Typical antipsychotics are sometimes called neurloeptics because it means “seize the neuron”(6) They tend to control symptoms such as mania, delusions and hallucinations, also called “positive symptoms”. (Do remember, that schizophrenia and bipolar work similarly in the brain) Side effects are similar, but worse, and can cause tardive dyskenesia (7), sometimes they are paired with medications like Cogentin to stop this.

 Though typical’s can treat positive symptoms, the negative symptoms are still there. In the 1980’s, researchers found a way to treat both sides of the spectrum, called atypical antipsychotics, that work on more receptors and have less severe side effects.

 “Researchers speculate that traditional antipsychotic medications completely block one kind of dopamine receptor, leaving other types of dopamine receptors unaffected. Atypical antipsychotics appear to block many kinds of dopamine receptors less completely.”

 

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Nicotine and Glutamate in Bipolar Patients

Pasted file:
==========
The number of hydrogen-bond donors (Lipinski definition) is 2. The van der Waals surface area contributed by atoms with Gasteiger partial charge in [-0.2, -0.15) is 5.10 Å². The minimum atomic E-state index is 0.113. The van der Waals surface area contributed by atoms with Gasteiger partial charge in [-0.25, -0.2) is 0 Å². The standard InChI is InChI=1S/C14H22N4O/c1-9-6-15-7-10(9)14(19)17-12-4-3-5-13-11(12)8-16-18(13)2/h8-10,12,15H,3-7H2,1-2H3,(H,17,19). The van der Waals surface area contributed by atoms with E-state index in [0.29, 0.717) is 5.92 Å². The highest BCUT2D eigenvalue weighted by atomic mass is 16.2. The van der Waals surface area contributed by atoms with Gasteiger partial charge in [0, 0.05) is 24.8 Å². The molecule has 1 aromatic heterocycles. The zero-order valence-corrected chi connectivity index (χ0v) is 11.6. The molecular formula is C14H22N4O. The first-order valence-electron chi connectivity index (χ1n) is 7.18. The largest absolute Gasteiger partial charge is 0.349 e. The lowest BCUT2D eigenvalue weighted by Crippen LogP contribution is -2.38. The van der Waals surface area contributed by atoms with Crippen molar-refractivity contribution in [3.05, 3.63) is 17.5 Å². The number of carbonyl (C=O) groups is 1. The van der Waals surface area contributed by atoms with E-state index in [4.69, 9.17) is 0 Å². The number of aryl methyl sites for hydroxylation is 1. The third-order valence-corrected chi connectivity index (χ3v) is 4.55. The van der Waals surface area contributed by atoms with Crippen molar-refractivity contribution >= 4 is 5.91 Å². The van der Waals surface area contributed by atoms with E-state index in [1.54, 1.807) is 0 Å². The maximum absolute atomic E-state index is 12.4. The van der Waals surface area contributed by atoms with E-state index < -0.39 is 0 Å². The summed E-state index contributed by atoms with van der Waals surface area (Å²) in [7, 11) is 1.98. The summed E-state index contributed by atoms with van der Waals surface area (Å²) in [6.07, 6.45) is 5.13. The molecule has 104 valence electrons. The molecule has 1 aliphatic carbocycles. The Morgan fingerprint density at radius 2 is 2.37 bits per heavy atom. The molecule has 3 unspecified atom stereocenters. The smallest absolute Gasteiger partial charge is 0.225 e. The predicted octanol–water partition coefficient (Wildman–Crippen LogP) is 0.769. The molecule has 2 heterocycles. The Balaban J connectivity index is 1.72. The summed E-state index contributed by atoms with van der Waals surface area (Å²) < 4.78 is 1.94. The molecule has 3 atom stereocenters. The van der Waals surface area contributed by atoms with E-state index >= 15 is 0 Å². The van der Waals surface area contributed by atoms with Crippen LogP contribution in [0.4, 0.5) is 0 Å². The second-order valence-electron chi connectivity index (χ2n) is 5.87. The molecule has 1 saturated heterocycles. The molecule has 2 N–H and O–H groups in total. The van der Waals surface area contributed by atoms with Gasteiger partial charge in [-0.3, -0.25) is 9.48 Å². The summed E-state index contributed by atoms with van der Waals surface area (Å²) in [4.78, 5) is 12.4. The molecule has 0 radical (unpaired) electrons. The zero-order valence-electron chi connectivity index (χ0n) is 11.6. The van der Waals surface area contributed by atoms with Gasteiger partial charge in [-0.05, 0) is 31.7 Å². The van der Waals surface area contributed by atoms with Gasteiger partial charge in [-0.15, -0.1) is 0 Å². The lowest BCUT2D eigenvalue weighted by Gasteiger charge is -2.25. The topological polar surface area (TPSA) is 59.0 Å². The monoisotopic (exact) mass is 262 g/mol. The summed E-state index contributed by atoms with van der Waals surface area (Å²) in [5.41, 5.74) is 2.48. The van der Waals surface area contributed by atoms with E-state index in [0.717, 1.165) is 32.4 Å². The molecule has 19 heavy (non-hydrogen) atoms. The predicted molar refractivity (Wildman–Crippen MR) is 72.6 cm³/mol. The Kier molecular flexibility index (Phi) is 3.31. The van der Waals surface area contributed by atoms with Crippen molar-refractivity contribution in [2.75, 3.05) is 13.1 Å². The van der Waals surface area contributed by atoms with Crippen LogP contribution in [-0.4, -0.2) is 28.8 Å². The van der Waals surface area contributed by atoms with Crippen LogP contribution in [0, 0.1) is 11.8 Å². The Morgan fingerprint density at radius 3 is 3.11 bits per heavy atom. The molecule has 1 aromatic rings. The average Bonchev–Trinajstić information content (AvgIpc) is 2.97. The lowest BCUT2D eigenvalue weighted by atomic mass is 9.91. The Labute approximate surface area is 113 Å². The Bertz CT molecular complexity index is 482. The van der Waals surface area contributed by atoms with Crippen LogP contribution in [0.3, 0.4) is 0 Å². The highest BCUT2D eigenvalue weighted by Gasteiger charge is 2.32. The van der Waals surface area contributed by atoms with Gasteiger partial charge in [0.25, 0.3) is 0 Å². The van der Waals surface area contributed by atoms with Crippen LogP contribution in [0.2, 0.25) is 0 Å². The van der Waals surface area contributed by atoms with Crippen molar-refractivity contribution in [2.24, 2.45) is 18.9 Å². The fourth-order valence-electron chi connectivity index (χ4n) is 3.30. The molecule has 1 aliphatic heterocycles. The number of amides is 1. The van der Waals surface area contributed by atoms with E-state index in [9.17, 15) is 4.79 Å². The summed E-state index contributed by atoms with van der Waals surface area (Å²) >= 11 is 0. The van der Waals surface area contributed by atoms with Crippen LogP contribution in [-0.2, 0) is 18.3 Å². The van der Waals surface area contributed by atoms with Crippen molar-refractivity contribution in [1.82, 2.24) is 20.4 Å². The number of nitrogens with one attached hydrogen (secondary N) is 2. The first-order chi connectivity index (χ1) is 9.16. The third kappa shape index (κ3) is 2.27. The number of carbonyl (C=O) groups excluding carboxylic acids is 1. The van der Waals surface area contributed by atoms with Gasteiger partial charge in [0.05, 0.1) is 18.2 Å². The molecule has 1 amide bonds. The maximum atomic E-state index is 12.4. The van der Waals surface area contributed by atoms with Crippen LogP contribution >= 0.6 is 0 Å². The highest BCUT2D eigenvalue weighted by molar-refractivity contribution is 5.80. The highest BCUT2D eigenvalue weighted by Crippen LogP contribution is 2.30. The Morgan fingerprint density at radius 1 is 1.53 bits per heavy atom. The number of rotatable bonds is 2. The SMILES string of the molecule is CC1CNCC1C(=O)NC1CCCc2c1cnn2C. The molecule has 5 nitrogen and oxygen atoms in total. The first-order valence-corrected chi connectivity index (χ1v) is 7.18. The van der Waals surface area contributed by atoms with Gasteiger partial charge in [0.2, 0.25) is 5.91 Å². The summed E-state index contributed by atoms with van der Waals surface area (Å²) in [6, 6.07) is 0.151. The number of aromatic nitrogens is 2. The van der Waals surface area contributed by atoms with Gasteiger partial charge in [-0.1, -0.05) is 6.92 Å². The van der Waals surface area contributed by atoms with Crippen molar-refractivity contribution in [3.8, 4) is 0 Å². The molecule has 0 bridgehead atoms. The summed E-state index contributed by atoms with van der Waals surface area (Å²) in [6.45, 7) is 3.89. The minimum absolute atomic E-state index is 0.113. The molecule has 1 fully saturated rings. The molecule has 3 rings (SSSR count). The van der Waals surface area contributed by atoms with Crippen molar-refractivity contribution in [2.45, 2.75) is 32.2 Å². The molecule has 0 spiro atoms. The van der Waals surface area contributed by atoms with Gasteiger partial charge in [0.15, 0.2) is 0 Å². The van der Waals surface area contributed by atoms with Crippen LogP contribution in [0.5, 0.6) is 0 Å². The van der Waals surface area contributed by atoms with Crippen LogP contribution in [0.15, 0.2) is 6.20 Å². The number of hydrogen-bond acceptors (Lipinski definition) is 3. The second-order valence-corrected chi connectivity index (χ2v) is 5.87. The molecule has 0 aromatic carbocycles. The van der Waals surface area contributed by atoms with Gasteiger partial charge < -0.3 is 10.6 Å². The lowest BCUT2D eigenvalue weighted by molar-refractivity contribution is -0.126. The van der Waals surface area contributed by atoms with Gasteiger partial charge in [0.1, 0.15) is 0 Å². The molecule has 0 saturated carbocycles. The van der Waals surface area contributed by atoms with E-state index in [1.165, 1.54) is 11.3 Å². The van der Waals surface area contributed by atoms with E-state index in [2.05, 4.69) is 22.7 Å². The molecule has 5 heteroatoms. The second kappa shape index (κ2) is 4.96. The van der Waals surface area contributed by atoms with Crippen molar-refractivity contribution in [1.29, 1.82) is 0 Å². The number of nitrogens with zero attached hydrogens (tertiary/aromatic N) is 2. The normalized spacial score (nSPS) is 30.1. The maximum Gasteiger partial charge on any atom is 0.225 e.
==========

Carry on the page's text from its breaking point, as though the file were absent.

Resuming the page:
Glutamate
Many of us are aware that the chemicals and neurotransmitters, dopamine and serotonin play a big role in the brain, affecting moods and thoughts. Too little serotonin, and you get depression. Too much dopamine (a neurotransmitter) and you get mania, and often, hallucinations. An example of an excess of dopamine is in the high you get during use of cocaine or methamphetamine, two things someone whom is bipolar should never use!
 
Glutamate has recently been found to be in excess in the brains of bipolar patients. Glutamate is a neurotransmitter, like dopamine, and is necessary in memory and learning.Genetic and other abnormalities have been found in people with bipolar disorder. Glutamate, to be put more simply, is an amino acid which acts as a messenger for nerve cells. It bonds to a neuron and tells it when to shoot off neurons2. With people with bipolar disorder, it doesn’t function properly, there is often too much glutamine in a manic or mixed episode.
 
Nicotine
It’s no myth that mentally ill folks smoke more than the non-mentally ill. A study by The Journal of the American Medical Association reported that 44.3% of all cigarettes in America are consumed by individuals who live with mental illness and/or substance abuse disorders. This means that people living with mental illness are about twice as likely to smoke as other persons.Withdrawal from nicotine in the mentally ill can sometimes lead to excess depression and anxiety. Findings show that smoking in the mentally ill have an underlying biological etiology3.
 
Nicotine administration normalizes several sensory-processing deficits seen in bipolar disorder and schizophrenia4. Most studies have been done with schizophrenics, but there is are phenotypes5 that suggest bipolar disorder and schizophrenia are linked to a gene defect.